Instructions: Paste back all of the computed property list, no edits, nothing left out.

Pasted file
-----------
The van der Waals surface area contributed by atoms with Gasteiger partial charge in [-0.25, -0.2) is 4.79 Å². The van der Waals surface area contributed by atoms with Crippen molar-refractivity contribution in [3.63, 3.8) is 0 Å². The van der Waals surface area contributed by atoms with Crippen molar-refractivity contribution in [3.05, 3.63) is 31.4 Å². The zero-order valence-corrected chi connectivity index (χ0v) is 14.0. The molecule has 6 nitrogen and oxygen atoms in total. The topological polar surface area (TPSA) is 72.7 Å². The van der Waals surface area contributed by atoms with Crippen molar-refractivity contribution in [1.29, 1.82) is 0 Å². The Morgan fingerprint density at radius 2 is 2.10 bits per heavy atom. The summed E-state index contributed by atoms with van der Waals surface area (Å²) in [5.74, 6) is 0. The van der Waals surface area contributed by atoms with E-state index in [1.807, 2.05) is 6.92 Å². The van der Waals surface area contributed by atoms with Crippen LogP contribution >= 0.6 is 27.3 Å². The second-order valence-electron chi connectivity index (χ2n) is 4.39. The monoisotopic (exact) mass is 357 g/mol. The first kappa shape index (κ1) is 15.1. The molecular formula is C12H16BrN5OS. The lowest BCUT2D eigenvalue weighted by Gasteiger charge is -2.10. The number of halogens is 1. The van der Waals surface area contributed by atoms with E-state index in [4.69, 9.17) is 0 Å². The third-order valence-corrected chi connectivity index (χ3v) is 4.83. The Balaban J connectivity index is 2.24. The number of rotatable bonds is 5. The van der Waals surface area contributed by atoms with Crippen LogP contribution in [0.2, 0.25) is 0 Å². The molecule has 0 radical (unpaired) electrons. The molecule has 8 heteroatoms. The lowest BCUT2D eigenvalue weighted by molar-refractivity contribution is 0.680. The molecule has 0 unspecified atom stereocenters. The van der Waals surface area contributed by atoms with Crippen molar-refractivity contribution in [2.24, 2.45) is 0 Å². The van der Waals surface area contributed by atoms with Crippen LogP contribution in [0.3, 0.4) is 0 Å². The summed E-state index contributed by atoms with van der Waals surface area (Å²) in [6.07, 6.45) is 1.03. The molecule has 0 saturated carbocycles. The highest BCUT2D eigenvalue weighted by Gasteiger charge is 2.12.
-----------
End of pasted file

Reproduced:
The van der Waals surface area contributed by atoms with Gasteiger partial charge in [-0.25, -0.2) is 4.79 Å². The van der Waals surface area contributed by atoms with Crippen molar-refractivity contribution in [3.63, 3.8) is 0 Å². The van der Waals surface area contributed by atoms with Crippen molar-refractivity contribution in [3.05, 3.63) is 31.4 Å². The zero-order valence-corrected chi connectivity index (χ0v) is 14.0. The molecule has 6 nitrogen and oxygen atoms in total. The topological polar surface area (TPSA) is 72.7 Å². The van der Waals surface area contributed by atoms with Crippen molar-refractivity contribution in [1.29, 1.82) is 0 Å². The Morgan fingerprint density at radius 2 is 2.10 bits per heavy atom. The summed E-state index contributed by atoms with van der Waals surface area (Å²) in [5.74, 6) is 0. The van der Waals surface area contributed by atoms with E-state index in [1.807, 2.05) is 6.92 Å². The van der Waals surface area contributed by atoms with Crippen LogP contribution >= 0.6 is 27.3 Å². The second-order valence-electron chi connectivity index (χ2n) is 4.39. The monoisotopic (exact) mass is 357 g/mol. The first kappa shape index (κ1) is 15.1. The molecular formula is C12H16BrN5OS. The lowest BCUT2D eigenvalue weighted by Gasteiger charge is -2.10. The number of halogens is 1. The van der Waals surface area contributed by atoms with E-state index in [4.69, 9.17) is 0 Å². The third-order valence-corrected chi connectivity index (χ3v) is 4.83. The Balaban J connectivity index is 2.24. The number of rotatable bonds is 5. The van der Waals surface area contributed by atoms with Crippen LogP contribution in [0.2, 0.25) is 0 Å². The molecule has 0 radical (unpaired) electrons. The molecule has 8 heteroatoms. The lowest BCUT2D eigenvalue weighted by molar-refractivity contribution is 0.680. The molecule has 0 unspecified atom stereocenters. The van der Waals surface area contributed by atoms with Crippen molar-refractivity contribution in [2.24, 2.45) is 0 Å². The van der Waals surface area contributed by atoms with Crippen LogP contribution in [0.3, 0.4) is 0 Å². The summed E-state index contributed by atoms with van der Waals surface area (Å²) in [6.07, 6.45) is 1.03. The molecule has 0 saturated carbocycles. The highest BCUT2D eigenvalue weighted by Gasteiger charge is 2.12.